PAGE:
Any industrial manufacturer knows that securing its future requires tackling digital disruption head-on. As more machines become connected via sensors, Bluetooth, WiFi, and other technologies, manufacturers who don’t get ahead of the internet of things (IoT) curve will swiftly fall behind.
That’s the attitude Schneider Electric’s management is instilling in the French company’s 145,000 employees, who make industrial-scale energy management systems that range from circuit breakers to safety switches to power meters and transformers. And as Schneider relies more heavily on IoT for predictive maintenance and machine optimization, among other strategic initiatives, employees must become more comfortable working with smart machines.
Some of this will happen organically if you buy into certain trends. Gartner, for instance, claims Generation Z workers will enter the workforce proficient in smart-machine technology by 2020. This next-generation workforce will expect to use natural language to interact with computers, including chatbots and other smart assistants to complete both mundane and complex tasks. As a natural outgrowth of the consumerization phenomenon, employees that have IoT experience via connected homes, cars and schools will anticipate IoT-enabled workspaces and business networks.
Cloud underpins IoT, smart machines
Schneider is preparing for this smart computing era by implementing software-as-a-service (SaaS) applications that enable employees to access critical information from any connected device, according to CIO Elizabeth Hackenson. In what Hackenson calls an “API-first” approach, these applications hook together with simple API calls, creating a seamless, service-based workplace that moves Schneider beyond the siloed, monolithic computing pattern of yesteryear. And as more apps become available, Schneider will simply plug them into its existing platforms with few modifications, Hackenson says.
“We’re moving away from monolithic, full stacks to APIs,” Hackenson says. “Cloud gives us the ability to break those monoliths and create the digital core we need.” This is no trivial pursuit. According to Deloitte’s 2018 Global CIO survey, only 54 percent of 1,100 CIOs surveyed were confident that they have the necessary core technologies to serve as a foundation for their digital strategy. For many businesses, SaaS apps are considered cornerstones of digital platforms.
To wit, Schneider is reducing technical debt and modernizing IT by replacing legacy applications with SaaS. Microsoft Office 365 email and productivity software, Salesforce.com customer relationship management (CRM), DocuSign digital signing software, Edcast learning management system and Box collaboration software are a handful of the SaaS apps in Schneider’s portfolio.
Whereas Schneider employees once shared and accessed documents through discrete file-sharing systems tailored for desktop access, approximately 110,000 Schneider employees now use Box to access critical documents, such as product specifications and sales contracts, from their laptops, tablets and smartphones. Hackenson says the move to Box is a reflection of the workforce’s need to access content from anywhere in the world.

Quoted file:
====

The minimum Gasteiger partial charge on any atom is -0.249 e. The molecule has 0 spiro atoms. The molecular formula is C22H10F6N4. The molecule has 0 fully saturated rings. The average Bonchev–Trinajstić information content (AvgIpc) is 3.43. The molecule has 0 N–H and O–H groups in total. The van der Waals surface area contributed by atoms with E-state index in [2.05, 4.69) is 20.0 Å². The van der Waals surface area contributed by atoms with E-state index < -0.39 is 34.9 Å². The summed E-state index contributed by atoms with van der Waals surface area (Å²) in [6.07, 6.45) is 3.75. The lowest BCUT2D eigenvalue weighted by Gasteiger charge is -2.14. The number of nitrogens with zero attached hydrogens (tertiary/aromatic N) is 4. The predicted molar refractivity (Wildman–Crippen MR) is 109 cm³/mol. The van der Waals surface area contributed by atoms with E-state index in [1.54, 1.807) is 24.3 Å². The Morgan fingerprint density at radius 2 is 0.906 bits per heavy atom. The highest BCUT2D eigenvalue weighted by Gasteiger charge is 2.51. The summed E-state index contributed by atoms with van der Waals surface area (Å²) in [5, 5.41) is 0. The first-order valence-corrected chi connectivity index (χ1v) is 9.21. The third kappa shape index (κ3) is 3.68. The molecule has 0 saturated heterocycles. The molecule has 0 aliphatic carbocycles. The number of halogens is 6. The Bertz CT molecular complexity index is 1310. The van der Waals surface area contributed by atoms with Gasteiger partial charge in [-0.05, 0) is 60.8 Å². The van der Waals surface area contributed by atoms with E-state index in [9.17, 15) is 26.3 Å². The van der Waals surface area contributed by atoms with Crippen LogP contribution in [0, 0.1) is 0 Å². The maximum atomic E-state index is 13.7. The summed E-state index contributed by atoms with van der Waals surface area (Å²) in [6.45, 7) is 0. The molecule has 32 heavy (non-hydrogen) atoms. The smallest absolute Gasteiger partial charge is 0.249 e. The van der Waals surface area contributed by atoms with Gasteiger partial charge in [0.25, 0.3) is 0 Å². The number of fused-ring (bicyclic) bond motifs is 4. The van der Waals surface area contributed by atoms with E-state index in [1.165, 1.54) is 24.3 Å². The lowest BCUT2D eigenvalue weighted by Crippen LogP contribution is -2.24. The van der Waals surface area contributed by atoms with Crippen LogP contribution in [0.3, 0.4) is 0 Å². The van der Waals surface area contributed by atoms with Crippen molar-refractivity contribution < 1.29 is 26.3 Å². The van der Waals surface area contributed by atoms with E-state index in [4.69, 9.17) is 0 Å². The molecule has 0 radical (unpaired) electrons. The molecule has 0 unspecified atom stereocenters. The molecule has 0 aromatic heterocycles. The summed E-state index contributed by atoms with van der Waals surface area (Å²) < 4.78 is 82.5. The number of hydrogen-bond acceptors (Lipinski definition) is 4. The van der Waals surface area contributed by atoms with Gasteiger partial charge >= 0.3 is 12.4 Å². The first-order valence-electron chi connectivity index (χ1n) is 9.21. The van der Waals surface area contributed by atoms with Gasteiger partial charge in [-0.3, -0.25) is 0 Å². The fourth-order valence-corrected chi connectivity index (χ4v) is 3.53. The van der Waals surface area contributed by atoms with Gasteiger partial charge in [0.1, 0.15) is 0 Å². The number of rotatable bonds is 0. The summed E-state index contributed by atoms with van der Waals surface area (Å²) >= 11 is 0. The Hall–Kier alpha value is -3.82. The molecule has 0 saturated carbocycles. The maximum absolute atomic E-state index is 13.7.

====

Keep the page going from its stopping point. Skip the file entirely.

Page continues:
From digital citizens to digital experts
The cloud technologies, many of which Hackenson’s predecessor and current Schneider Chief Digital Officer Herve Coureil implemented before Hackenson joined the company from energy giant AES in December 2017, are a key part of the company’s digital strategy. But Hackenson is also working to change and upgrade the talent culture. This strategy includes partnering with human resources to assess and reskill employees based on their digital acumen — or lack thereof.
Starting with her IT staff of 2,200, Hackenson buckets employees as “digital citizens,” “digital disruptors” and “digital experts.”
Citizens have a sound grasp of digital technologies. They know how to access web and mobile software from any device. Disruptors are learning how to consume new and emerging technologies of their own volition. Disruptors, for instance, might learn how to leverage robotic process automation (RPA) to automate the employee onboarding process.
Experts possess the disruptor mindset but take it a step further by, for instance, understanding how to apply RPA more broadly to improve Schneider’s business segments. Moreover, experts can communicate the potential business outcome of technology applications to each business line. “Instead of being an order taker, they are changing the game,” Hackenson says.
Cultivating talent with such skills is one of the hallmarks of CIOs that Deloitte puts at the “digital vanguard,” or the front lines of modern IT leadership. “I really want to get my group of 2,200 IT workers to move from digital citizens to disruptors to experts,” Hackenson says.
To that end, Hackenson is retraining everybody to be cloud-savvy. In software development, Hackenson never want to see anything that’s “not mobile-enabled.” Aspiring to new digital heights also means upskilling her staff to master machine learning, artificial intelligence and RPA.
For example, Schneider employees will eventually be able to solicit self-service RPA to process help-desk tickets and query HR, financial services and other corporate knowledge systems. Chatbots that can help with this endeavor are also on her to-do list.
Ultimately, Hackenson says one of her core responsibilities is ensuring that every person in the organization is connected to Schneider’s digital strategy. “I’m helping people understand: How am I important in this journey of becoming a digital leader in energy management?” Hackenson says.
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